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Old 01-08-09, 11:32 PM   #13
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I've been riding SPD's for many years and never had any problems unclipping when I stop (feels natural to unclip) but I did have a problem once going up a steep hill and ran out of gas... before I could unclip I went over. I fell to my right, off the should of the road, down a small slope towards a barbed wire fence (did not slid into fence). Only thing going through my mind was to not scratch the bike and to get up before any cars came by to see me down! I popped up before any cars came by and then I laughed at myself.

If you're going to go down... falling over a 0.1 mph is a good way to do it!!!
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Old 01-09-09, 10:26 PM   #14
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ahhhhhhh, another convert. Everything is becoming right in the world.
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you should learn to embrace change, and mock it's failings every step of the way.
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Old 01-10-09, 01:28 AM   #15
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I got my mom into some last spring. "David, are you sure I can get out of these things? I don't want to fall"
"Well Mom, you'll only fall once."
"I don't want to fall at all."
"Well then don't forget to clip out and you won't have any problems."


Ahh..the good son!

Fer some reason I found that funny.

......getting your mom to ride clipless.
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Old 01-10-09, 03:26 AM   #16
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Oh you will fall. I've fallen twice. Both times on a busy road with plenty of witnesses.

The other day I bought a new mountain bike and finally went with SPD's on the mountain bike.

Put the clips on my new shoes and locked in.

I was outside my office climbing this short but steep hill and I got up to the top and went to twist my left foot and it was too tight. Then I tried the right and it was the same. I knew what was coming next and it didn't disappoint.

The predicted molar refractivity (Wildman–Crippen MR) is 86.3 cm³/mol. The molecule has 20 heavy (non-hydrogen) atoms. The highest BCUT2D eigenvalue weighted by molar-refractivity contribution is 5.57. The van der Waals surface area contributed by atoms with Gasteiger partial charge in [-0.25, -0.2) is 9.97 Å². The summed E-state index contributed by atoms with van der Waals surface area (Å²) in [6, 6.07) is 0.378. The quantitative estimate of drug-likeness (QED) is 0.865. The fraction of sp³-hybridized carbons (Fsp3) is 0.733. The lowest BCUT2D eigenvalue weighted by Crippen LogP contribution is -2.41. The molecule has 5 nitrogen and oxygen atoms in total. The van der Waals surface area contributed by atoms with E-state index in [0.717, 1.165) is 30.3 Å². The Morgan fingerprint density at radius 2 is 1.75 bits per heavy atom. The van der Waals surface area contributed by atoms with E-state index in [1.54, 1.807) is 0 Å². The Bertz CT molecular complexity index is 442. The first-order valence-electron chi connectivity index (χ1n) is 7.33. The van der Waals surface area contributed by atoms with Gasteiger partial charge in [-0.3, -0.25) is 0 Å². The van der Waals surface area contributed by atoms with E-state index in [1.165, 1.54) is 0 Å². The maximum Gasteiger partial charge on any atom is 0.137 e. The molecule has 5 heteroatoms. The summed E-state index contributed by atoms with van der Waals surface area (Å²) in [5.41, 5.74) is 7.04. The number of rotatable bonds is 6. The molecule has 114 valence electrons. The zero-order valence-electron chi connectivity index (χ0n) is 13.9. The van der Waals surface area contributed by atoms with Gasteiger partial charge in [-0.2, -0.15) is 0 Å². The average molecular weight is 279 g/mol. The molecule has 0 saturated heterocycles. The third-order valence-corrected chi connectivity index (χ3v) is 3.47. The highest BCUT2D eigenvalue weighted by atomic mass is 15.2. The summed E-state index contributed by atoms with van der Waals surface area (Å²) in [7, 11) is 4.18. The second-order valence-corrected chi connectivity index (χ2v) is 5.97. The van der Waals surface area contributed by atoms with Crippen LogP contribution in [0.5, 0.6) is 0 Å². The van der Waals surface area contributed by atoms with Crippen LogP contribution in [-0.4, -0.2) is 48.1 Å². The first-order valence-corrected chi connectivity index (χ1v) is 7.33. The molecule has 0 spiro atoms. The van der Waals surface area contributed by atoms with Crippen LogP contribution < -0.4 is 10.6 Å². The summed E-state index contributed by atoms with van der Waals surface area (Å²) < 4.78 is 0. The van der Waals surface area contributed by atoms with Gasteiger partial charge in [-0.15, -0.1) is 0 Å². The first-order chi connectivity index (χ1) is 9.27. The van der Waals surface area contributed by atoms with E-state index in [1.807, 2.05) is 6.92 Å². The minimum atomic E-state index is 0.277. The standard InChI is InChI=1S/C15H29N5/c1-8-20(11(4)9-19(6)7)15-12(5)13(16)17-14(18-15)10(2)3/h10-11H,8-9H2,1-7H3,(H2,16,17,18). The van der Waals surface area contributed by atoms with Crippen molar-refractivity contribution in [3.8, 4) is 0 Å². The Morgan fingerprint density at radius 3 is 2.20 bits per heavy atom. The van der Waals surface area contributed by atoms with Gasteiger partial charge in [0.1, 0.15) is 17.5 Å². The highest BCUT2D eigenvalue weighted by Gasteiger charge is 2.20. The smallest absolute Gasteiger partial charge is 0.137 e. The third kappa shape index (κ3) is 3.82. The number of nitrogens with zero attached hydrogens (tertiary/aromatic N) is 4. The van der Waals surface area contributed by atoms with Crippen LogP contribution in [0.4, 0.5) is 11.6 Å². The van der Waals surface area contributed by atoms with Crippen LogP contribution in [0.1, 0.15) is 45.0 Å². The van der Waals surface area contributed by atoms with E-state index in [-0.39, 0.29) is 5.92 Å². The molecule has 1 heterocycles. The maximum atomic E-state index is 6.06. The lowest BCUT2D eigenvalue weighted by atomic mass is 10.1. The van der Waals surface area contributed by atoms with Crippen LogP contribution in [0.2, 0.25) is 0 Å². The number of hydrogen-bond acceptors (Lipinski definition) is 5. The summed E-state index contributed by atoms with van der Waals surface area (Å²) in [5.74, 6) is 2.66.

Worst part was some young US Marine came running over as fast as he could screaming and asking me if I was okay. Heck I just fell over on grass but I appreciated his concern.

You'll fall. Even when you think you have it down and have gone ages without falling. You'll fall.

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Old 01-10-09, 08:03 AM   #17
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Other than "so much easier to pedal" and "feel all fuzzy inside", can anyone really describe in some detail the objective/scientific nature of the benefits of these strange devices? Or direct me to a post that does? Or... what is the subjective or perceived benefit? It appears to be fairly well established that they inveitably cause one to fall a little more often at low speed. (I still use toe clips myself.)
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Old 01-10-09, 08:06 AM   #18
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Don't tell my wife, but she was right.
ummmmm..... Wifes already know they are right, we won't need to tell her.
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Old 01-10-09, 11:03 AM   #19
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I went clippless a long time ago. I remember telling my wife that once you get used to it, it is great. We went on a longer ride and she had toe clips. For some reason that day, she just had a really hard time getting into the toe clips after a stop light. She had on biking shoes as well. I think that is what it was. She was so mad because the rest of us just clipped in right away every time. After that ride she went clippless and has never looked back. I do not think she has ever fallen. I fell after a 100k as I was riding up to the car to put my bike away. I was so tired that I forgot to unclip.
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Old 01-10-09, 11:20 AM   #20
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Billydonn-

I do not know if I can do it justice, but here I go. The reason for toe clips in the first place to lock your pedal onto the pedal. The idea is that not only are you transversing power on the down stoke of the pedal but also on the way back up as well. To do this, they invented toe clips. The biking shoes that were to be used with toe clips had cleats as well, kind of like a slot going across the pedal. Once your "slot" was on the pedal, then you would tighten the toe clip tight to lock your foot on the pedal. So when you had to stop, you have to reach down and loosen the strap on the toe clip so you could get your foot out of the pedal. You had to loosen it alot because you had to get the cleat out of the pedal.